Here at Adoption.com, we’ve gathered the best of our articles that have anything to do with transracial adoption. We hope you enjoy revisiting them!
Perspectives on Transracial Adoption
“Loss is inherent within any type of adoption. By definition, transracial adoptees lose their birth culture. In addition to losing our culture, there is an unspoken rule that adoptees should be grateful to [likely] climb the social ranks simply by being grafted in to a new family. However, we cannot leave our birth families lifestyles, class, race, and culture and simply enter another without confusion, anger, along with some pieces of thankfulness or gratitude. Transracial adoptees have to learn how to hold the privilege and burden of our many complex and crisscrossing narrative.” Transracial Adoptee Angela Tucker Shares Her Story
“I would like to believe that if adoptive parents adopt a child of a different race or culture, they will learn through positive or negative experiences that race may not matter to them, but it matters to their child and the world.” This Is Us Gets the Complexities of Transracial Adoption
“When you adopt a child transracially you must let your child be their own race. It is possible to treat them like they are yours biologically while still recognizing and accepting their heritage. It is an important part of who they are, and therefore should be important to you.” A White Sibling’s Perspective on Transracial Adoption: Part 1
Transracial Adoptive Parents
“Transracially adopted children are often the minority in their neighborhoods and their schools. They don’t look like their parents. They might not look like their siblings. They may not have any friends who look like they do. This can be lonely and even confusing. This is why community “mirrors”—mentors for your child that are of their race—are so important.” Why Children in Transracial Adoption Need Community “Mirrors”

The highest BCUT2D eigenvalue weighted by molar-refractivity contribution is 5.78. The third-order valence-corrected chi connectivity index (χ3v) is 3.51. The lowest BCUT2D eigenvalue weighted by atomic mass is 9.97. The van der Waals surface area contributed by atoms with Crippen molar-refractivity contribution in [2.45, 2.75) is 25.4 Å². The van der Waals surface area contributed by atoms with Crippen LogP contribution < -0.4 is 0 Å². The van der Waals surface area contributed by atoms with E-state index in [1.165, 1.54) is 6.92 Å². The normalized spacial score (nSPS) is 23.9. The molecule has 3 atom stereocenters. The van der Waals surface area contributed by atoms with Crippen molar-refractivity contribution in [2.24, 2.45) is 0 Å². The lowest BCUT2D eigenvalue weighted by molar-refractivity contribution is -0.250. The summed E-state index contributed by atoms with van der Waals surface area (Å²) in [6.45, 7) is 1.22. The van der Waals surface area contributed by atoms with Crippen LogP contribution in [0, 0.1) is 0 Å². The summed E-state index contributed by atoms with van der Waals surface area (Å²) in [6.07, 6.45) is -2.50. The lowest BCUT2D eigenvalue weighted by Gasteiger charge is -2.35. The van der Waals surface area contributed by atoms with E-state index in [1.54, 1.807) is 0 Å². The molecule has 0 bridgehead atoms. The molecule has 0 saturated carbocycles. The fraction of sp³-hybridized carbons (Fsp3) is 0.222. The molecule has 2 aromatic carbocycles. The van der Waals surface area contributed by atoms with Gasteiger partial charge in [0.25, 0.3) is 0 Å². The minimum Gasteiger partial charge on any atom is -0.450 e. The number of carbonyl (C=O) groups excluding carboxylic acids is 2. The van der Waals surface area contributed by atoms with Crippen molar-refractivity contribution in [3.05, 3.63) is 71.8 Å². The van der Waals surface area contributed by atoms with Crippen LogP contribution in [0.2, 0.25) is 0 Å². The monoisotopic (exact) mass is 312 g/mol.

“As an adoptive mom, I desire for others to learn about the beauty of adoption. I am pro adoption-education. But I am also protective of my family. I want my son’s adoption story to be his own. So at times I struggle to find balance between sharing educational information and protecting my son’s privacy…” How to Answer Ignorant Questions about Your Adoptive Family
“Part of my purpose as a voice for transracial adoptees is to share the good and the bad. It is important that I show what could potentially happen so transracial families can avoid the mistakes our family made.” Avoid Creating an Invisible Child In Transracial Families
“You are no longer white. You become multiracial and multicultural when you adopt transracially. It is important to make this mental shift so that the needs of these children (and every member of the family) can most effectively be met; and so each family member has a better opportunity to reach their fullest potential.” Can White Parents Successfully Raise Kids Of Color?
“‘Blood doesn’t make a family,’ the popular adoption meme reads. How very true and poignant in the adoption community. Bringing a new child into your family, as joyous as that time may be, can lead to internal struggle within your family and friend groups, especially in cases of transracial adoption. [So] what happens when the rest of the family does not feel the same?” When Family and Friends React Negatively to Transracial Adoption